NASDAQ order flow

This is part 4 of the series on order flow begun on Sept. 1st and covers data available on the Nasdaq. The NAZ is an 100% electronic marketplace, which gives it a decidedly different character than the NYSE. The NAZ is driven by bid/offer spreads provided by market makers, which the NAZ does track and which numbered about 892 on a daily basis for August. But the reality is that with the anonymous electronic market, anyone can be a market maker, just submit a bid/offer.
While the NAZ does not segregate retail and program trading, it does identify "block trades", which it defines as trades over 10,000 shares. August averaged 8,783 daily block trades, which accounted for only 0.15% of all trades but 15% of total volume. Being home to most of the high beta stocks, the NAZ is the favored venue for day traders, so maybe the piddling NYSE retail numbers just mask the real action on the NAZ. But wait a second, looking back to our NYSE data we see an August daily average of 5.8M trades as compared to the NAZ's 6.0M trades. We also see NYSE average daily volume at 1.86B and Naz at 1.88B. Given the magnitude of the numbers in question, the correlation between them is rather surprising.
Discounting the block trades, we see that the remaining 99.85% of the trades account for 85% of the volume and yield an average of 265 shares/trade, a number that is midway between the NYSE retail and program trading trade share average. These numbers strongly suggest that program trading and algorithmic trickle filters are accounting for the bulk of trading volume but the nature of the electronic marketplace creates a veil that is difficult to penetrate.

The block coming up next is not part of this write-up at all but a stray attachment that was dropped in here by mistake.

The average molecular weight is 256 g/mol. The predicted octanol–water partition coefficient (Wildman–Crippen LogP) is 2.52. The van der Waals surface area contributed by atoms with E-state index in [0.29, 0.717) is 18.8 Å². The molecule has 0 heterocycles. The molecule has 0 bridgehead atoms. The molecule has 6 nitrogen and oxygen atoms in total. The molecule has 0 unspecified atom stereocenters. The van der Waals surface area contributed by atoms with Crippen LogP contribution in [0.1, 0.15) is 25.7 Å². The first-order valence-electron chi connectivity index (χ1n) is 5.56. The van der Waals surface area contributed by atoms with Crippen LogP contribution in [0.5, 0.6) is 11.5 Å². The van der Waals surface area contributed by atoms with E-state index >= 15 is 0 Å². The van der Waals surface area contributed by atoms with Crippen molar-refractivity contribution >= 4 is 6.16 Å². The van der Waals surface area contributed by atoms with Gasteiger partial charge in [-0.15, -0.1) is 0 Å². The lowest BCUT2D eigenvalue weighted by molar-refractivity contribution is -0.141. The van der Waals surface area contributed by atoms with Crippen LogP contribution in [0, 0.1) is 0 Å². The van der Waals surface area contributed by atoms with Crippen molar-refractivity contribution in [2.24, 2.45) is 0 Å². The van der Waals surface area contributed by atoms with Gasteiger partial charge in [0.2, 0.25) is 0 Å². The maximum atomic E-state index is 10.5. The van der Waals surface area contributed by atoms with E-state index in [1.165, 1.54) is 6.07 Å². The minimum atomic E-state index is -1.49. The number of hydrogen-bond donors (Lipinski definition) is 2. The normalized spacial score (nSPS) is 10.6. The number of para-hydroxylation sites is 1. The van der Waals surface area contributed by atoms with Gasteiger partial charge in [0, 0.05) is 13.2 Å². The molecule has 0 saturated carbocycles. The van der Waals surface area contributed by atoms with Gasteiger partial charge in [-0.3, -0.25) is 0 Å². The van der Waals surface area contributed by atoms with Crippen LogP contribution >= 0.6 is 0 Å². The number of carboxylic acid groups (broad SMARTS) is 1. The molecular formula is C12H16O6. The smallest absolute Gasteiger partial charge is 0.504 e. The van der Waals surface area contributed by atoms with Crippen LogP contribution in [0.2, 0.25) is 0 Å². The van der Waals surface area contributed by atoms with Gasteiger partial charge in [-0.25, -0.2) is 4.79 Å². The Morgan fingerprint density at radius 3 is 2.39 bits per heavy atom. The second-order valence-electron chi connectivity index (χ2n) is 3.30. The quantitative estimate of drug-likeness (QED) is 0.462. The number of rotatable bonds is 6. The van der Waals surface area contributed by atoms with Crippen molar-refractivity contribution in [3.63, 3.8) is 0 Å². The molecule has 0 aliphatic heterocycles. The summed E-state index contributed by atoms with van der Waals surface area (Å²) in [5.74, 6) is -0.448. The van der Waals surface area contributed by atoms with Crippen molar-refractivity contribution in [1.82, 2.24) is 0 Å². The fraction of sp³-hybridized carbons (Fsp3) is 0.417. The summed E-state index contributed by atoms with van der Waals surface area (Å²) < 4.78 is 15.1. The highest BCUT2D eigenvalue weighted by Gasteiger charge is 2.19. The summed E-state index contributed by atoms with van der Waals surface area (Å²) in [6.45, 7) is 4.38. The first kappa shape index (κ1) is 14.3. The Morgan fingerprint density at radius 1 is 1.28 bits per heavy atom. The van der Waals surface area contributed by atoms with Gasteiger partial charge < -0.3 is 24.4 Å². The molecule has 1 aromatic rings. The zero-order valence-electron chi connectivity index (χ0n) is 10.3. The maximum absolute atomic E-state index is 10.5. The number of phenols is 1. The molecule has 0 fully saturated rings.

As was the case with yesterday's study of WM on the NYSE, as I look at EBAY on the NAZ this morning I note 3.9M shares traded during the first 90 minutes and as I watch the L2 time and sales go streaming buy, the vast majority of the trades are 100 shares, a few 200s, a few 400s and an occasional 1000 share order, or about 14,700 orders = 163 trades/minute. The WM study produced 12,500 orders and 140 trades/minute and this further supports the contention that orders are being algorithmically partitioned and queued.
How awareness of these trickle filters can benefit the average trader will be the subject of upcoming research. My next series of studies will focus on NYSE volume tells and will begin in October.
Anyone wishing to further investigate NYSE or Nasdaq data can refer to the links on the right side of this blog under "Data and Charting links". Then click either "NYSE Data" or "Nasdaq internals". NYSE gives you 14 days of info free, Nasdaq gives you 5. I tried to collect AMEX data also since this is the domain of the large volume sector SPDRs like XLE, XLF, XLB, XLU, etc, but AMEX charges $30/day for a peek at their numbers so I will have to defer.
As I mentioned in Part 1, I'll be glad to forward my study as a consolidated Excel spreadsheet to anyone who wants to massage it further.